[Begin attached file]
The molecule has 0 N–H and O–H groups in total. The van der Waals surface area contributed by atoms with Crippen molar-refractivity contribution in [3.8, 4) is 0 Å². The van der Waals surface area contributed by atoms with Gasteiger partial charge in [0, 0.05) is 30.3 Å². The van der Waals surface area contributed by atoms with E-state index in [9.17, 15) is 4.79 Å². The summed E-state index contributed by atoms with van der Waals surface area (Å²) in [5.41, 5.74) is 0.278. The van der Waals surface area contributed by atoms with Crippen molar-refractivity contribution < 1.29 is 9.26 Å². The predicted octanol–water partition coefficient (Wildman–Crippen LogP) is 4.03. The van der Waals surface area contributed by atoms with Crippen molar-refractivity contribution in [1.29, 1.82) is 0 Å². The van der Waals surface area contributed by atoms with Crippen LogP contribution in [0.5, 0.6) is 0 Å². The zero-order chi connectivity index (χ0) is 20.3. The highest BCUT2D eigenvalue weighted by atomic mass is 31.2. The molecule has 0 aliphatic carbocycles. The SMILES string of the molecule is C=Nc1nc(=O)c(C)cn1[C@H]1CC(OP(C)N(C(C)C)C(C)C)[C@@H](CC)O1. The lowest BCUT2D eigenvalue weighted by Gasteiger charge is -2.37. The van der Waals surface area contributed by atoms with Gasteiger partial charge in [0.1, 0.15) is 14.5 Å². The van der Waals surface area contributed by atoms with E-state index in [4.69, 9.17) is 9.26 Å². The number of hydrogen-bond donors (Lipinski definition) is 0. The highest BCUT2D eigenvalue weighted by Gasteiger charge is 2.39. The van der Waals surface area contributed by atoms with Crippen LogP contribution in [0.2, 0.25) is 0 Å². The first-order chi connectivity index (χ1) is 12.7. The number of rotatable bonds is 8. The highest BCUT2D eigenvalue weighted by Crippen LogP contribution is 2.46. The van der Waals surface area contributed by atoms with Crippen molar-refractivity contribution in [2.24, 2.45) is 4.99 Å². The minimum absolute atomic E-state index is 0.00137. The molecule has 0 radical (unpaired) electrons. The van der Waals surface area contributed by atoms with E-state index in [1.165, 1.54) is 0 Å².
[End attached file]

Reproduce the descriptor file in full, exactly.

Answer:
The molecule has 0 N–H and O–H groups in total. The van der Waals surface area contributed by atoms with Crippen molar-refractivity contribution in [3.8, 4) is 0 Å². The van der Waals surface area contributed by atoms with Gasteiger partial charge in [0, 0.05) is 30.3 Å². The van der Waals surface area contributed by atoms with E-state index in [9.17, 15) is 4.79 Å². The summed E-state index contributed by atoms with van der Waals surface area (Å²) in [5.41, 5.74) is 0.278. The van der Waals surface area contributed by atoms with Crippen molar-refractivity contribution < 1.29 is 9.26 Å². The predicted octanol–water partition coefficient (Wildman–Crippen LogP) is 4.03. The van der Waals surface area contributed by atoms with Crippen molar-refractivity contribution in [1.29, 1.82) is 0 Å². The van der Waals surface area contributed by atoms with Crippen LogP contribution in [0.5, 0.6) is 0 Å². The zero-order chi connectivity index (χ0) is 20.3. The highest BCUT2D eigenvalue weighted by atomic mass is 31.2. The molecule has 0 aliphatic carbocycles. The SMILES string of the molecule is C=Nc1nc(=O)c(C)cn1[C@H]1CC(OP(C)N(C(C)C)C(C)C)[C@@H](CC)O1. The lowest BCUT2D eigenvalue weighted by Gasteiger charge is -2.37. The van der Waals surface area contributed by atoms with Gasteiger partial charge in [0.1, 0.15) is 14.5 Å². The van der Waals surface area contributed by atoms with E-state index in [4.69, 9.17) is 9.26 Å². The number of hydrogen-bond donors (Lipinski definition) is 0. The highest BCUT2D eigenvalue weighted by Gasteiger charge is 2.39. The van der Waals surface area contributed by atoms with Crippen LogP contribution in [0.2, 0.25) is 0 Å². The first-order chi connectivity index (χ1) is 12.7. The number of rotatable bonds is 8. The highest BCUT2D eigenvalue weighted by Crippen LogP contribution is 2.46. The van der Waals surface area contributed by atoms with Crippen molar-refractivity contribution in [2.24, 2.45) is 4.99 Å². The minimum absolute atomic E-state index is 0.00137. The molecule has 0 radical (unpaired) electrons. The van der Waals surface area contributed by atoms with E-state index in [1.165, 1.54) is 0 Å².